A couple of days ago I saw a quote posted somewhere on Facebook that resonated with me. It was by L.R. Knost, an author known for her writing about Gentle Parenting. The quote wasn’t really about parenting though. It was about telling your story.
I shared the post on my Brooke and the Boys Facebook page with my own comment (below) – both of which seem to have resonated with people (with a couple of private messages as well).
My comment was this.
More Life = Less Judgment
The older I get, the more this kind of thing resonates with me. My younger, more judgy self seems to have evolved some (thankfully) into a much less judgy self about others’ stories.
While I am still passionate, obvs, and believe and feel many things very strongly, I believe I am much less judgemental than my younger, idealistic, righteous self. I am more inclined now to understand that we pretty much all do the best we can with what we have and that everyone has their own path to walk through life.
That Self-Judgment Though
The grace and understanding I feel for others’ stories rarely extends to my own self. Why is this? Why do we do this?
In a post I wrote in October about my climb up Kilimanjaro in 2007, I said this:
“The stories we tell ourselves about ourselves are the most powerful influence on our own psyche. Whether it is about our appearance, weight, relationships, jobs, hobbies, abilities, worthiness, value, or contributions – we are not reliable when telling our own stories to ourselves.”
When I started writing THIS post, I found myself typing very similar words.
The Bad Habit of Self-Judgement
A therapist I used to see in Boston used to say to me “People do what serves them. When something no longer serves them, they do something different.”
For a very long time, it has served me in some way to be BRUTAL on myself about my own stories.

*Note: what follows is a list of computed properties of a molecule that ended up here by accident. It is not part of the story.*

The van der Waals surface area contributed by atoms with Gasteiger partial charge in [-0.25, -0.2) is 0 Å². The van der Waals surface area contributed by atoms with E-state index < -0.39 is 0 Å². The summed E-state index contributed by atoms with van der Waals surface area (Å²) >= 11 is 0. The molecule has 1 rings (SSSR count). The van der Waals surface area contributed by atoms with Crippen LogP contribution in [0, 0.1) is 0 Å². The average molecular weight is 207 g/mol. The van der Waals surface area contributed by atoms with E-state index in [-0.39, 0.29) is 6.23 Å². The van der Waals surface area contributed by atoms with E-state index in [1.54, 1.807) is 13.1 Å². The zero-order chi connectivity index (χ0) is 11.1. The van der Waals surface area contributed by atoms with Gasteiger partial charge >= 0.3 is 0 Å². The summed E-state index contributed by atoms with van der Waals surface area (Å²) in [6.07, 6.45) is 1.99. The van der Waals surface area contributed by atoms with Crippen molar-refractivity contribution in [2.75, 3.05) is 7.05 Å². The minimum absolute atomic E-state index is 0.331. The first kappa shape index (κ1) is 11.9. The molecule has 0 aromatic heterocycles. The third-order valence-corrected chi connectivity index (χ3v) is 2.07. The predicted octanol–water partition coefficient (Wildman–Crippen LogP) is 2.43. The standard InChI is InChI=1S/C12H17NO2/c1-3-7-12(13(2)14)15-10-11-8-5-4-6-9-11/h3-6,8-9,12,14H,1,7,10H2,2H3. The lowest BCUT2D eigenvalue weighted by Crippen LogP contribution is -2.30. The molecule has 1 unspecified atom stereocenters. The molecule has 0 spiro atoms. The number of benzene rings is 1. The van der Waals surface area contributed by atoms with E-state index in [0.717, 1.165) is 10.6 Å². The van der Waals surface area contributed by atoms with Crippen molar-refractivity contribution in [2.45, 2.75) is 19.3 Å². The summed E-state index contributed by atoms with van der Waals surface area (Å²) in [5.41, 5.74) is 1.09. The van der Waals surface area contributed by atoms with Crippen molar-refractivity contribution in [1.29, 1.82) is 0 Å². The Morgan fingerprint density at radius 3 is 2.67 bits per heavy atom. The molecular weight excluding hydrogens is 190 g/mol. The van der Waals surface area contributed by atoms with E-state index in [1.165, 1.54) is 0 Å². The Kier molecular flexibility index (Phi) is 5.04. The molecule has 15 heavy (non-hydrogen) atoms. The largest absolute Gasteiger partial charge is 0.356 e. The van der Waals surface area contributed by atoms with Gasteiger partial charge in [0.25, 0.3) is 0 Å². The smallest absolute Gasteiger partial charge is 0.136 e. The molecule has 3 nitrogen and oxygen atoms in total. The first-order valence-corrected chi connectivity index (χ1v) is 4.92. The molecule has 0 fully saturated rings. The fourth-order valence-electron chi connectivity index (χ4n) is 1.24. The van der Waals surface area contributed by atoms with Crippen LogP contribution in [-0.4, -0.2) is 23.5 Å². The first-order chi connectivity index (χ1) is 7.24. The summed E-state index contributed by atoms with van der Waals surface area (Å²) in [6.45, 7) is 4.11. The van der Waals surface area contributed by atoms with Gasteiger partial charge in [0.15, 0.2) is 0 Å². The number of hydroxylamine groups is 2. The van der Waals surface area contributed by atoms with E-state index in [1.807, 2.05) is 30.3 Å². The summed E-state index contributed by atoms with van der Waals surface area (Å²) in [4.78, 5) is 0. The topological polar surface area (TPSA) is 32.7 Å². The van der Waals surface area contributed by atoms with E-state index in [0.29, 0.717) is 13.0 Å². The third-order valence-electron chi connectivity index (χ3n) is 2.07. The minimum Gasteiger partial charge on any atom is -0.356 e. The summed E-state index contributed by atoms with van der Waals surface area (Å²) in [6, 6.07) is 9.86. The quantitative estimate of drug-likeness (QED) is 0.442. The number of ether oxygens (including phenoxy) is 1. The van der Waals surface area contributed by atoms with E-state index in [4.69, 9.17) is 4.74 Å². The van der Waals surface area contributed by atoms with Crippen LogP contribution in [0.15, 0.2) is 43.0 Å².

Perhaps it was to help me to explain the inexplicable to myself.
Or perhaps it was a way to hide from parts of life that were hard and I didn’t know how to face.
Maybe it was the low-level (and for a while, high-level) depression that I’ve had since fifth or sixth grade.
So Tell Your Story
As I have gotten older, I’m much more aware of the fact that EVERYONE has a story. Everyone has struggled, or does struggle, or will struggle, through some aspect of life that even people close to them don’t know about.
And sometimes, maybe even often, it helps to let others know what’s going on in your core.
And sometimes, maybe even often, it also helps other people to know they are not the only one dealing with the same thing in their core.
Nobody has the same story, in the same body and mind and life, that YOU have. Nobody has the same voice as you, or the same perspective.
You never know how what you share will touch or help someone else.
Life is rich and colorful and flavorful. And as Glennon Doyle says, Life is Brutiful.
Tell your story.
This post was originally published December 9, 2018.
Day 9 of the December Self-Challenge to write a post every day this month.
How am I doing on it?
Eh. Started strong. Posted Day 6 at 4:00 am on technically Day 7. Wrote Day 7 – my dad came over for the night and I stayed up late talking with him and never posted it. Wrote THIS post on Day 8, but fell asleep with the small people and didn’t post it. So posting it now.
So right now – I’m two posts off. I plan to make them up to equal out to 31 posts in December. 🙂
Challenge Books I like: